Clearly, whoever assumes the reins at Berkshire post-Buffett now has excellent managers to handle its $100 billion-plus stock portfolio, which includes such blue chip stocks as Coca-Cola, America Express, and Wells Fargo. And, since the biggest job that Berkshire’s CEO has on his plate is capital allocation, both Combs and Weschler also offer another way for the next CEO to identify worthy companies to add to the conglomerate.

The latest one, Precision Castparts, is a big win for Todd Combs, and a big win for Berkshire.

© 2015 David Mazor

Disclosure: David Mazor is a freelance writer focusing on Berkshire Hathaway. The author is long in Berkshire Hathaway, and this article is not a recommendation on whether to buy or sell the stock. The information contained in this article should not be construed as personalized or individualized investment advice. Past performance is no guarantee of future results.

Berkshire’s AT&T Stake Echoes P&G Deal

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With AT&T’s acquisition of DirecTV now completed, Berkshire finds itself a major shareholder in AT&T at a price far more favorable than if it had originally gone out and bought AT&T stock.

At the time that AT&T announced the $48.5 billion acquisition of DirecTV, Berkshire  owned 34.5 million shares of DirecTV. Those shares were purchased at roughly half the tender price of $95 per share that was offered by AT&T.

At the $95 share price, Berkshire’s holdings were worth at least $3.27 billion, provided that it did not accumulate any additional shares after March 31, 2014.

After the merger, each DirecTV share has converted to 1.892 shares of AT&T common stock and $28.50 in cash. Berkshire has ended up with 59.4 million shares of AT&T with a value of roughly $2 billion, and also received roughly $900 million in cash.

Todd Combs and Ted Weschler Pick a Winner

Berkshire’s DirecTV stake was purchased by Todd Combs and Ted Weschler, as a part of portfolios they manage on behalf of the company.

Combs and Weschler each manage $7 billion portfolios, and have seen the amount of money under their supervision increased significantly in the past two years as Warren Buffett has grown more confident in their approaches.

The Future of Berkshire’s AT&T Stake

Berkshire has not announced any plans for its AT&T stake, but it wouldn’t be surprising if it held on to it long-term. Berkshire has a history of sitting on its stock positions and letting the dividends pour in. Currently, AT&T pays $1.88 annually for a return of 5.5% based on a share price around $34. However, with Berkshire’s cost basis less than half of that share price its yield is effectively 11%.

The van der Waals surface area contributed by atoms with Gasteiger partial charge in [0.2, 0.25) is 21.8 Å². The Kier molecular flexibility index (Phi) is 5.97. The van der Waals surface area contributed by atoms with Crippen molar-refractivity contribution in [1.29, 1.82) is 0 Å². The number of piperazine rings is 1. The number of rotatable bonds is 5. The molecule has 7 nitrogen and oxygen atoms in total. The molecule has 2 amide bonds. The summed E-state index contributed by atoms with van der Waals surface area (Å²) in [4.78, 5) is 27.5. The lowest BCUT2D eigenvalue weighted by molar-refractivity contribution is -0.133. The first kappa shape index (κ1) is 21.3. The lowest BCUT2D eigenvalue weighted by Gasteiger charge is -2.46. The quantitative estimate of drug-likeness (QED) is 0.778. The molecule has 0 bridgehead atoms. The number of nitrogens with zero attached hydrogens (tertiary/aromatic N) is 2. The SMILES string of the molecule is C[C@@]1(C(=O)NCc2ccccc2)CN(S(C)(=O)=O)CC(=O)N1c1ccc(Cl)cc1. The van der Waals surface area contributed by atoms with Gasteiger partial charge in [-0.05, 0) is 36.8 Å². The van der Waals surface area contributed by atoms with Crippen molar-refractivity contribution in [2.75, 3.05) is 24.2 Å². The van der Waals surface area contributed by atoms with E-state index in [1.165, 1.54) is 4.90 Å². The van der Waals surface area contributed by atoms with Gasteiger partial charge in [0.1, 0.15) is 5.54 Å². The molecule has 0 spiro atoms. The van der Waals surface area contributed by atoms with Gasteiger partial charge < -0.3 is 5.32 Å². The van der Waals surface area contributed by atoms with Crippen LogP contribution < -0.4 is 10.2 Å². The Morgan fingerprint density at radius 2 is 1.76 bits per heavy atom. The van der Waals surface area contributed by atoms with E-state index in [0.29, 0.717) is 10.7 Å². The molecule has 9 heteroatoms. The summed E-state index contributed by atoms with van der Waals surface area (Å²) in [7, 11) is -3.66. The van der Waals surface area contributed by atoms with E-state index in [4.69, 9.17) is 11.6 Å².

The deal is reminiscent of Berkshire’s $600 million investment in Gillette, which through a merger eventually became a $4.7 billion stake in Procter & Gamble.

Berkshire recently liquidated its stake in P&G by swapping P&G stock for the company’s  Duracell battery division, which was also recapitalized with $1.7 billion in cash.

The move helped Berkshire avoid the large capital gains tax that would have been due if it had simply sold its P&G shares, and brought the world-leader in batteries under its corporate umbrella.

Who knows what the future holds for its AT&T stake?

© 2015 David Mazor

Disclosure: David Mazor is a freelance writer focusing on Berkshire Hathaway. The author is long in Berkshire Hathaway, and this article is not a recommendation on whether to buy or sell the stock. The information contained in this article should not be construed as personalized or individualized investment advice. Past performance is no guarantee of future results.

 

Berkshire Hathaway Benefits From Cable TV Frenzy

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Charter Communications’ agreement to acquire cable operator Time Warner Cable has the cash register ringing at Berkshire Hathaway as well.

Shares of cable operator Liberty Global PLC, with annual revenues of $18.2 billion, has soared as the quickly consolidating cable industry has drawn interest from large Wall Street hedge funds.

Berkshire’s not sitting on the sidelines, as its stake in Liberty Global stood at 10,342,793 shares as of March 31, 2015, making Berkshire the 5th largest institutional holder of the company.

As the battle for Time Warner Cable has heated up over the last year, Liberty Global stock has risen a dramatic 29% over the past 12 months, and 16.2% year-to-date.

Berkshire first disclosed a stake in the international cable TV operator in December 2014, when it announced it owned 2.95 million shares of the company. As of March 31, 2015, Berkshire has trimmed its position by some 473,531 shares.

An International Cable TV Power House Eying Acquisitions

Helmed by cable TV mogul John C. Malone, Liberty Global is the largest international cable company and serves 14 countries, including 12 in Europe, and it’s clearly looking for even more customers and reach.

Malone, who is also the Chairman of Liberty Media Corporation and Liberty Interactive Corporation, and a member of the Board of Directors of Charter Communications, is known as one of the most aggressive dealmakers in a field known for deal making. Malone holds a 26% in Charter Communications through Liberty Broadband.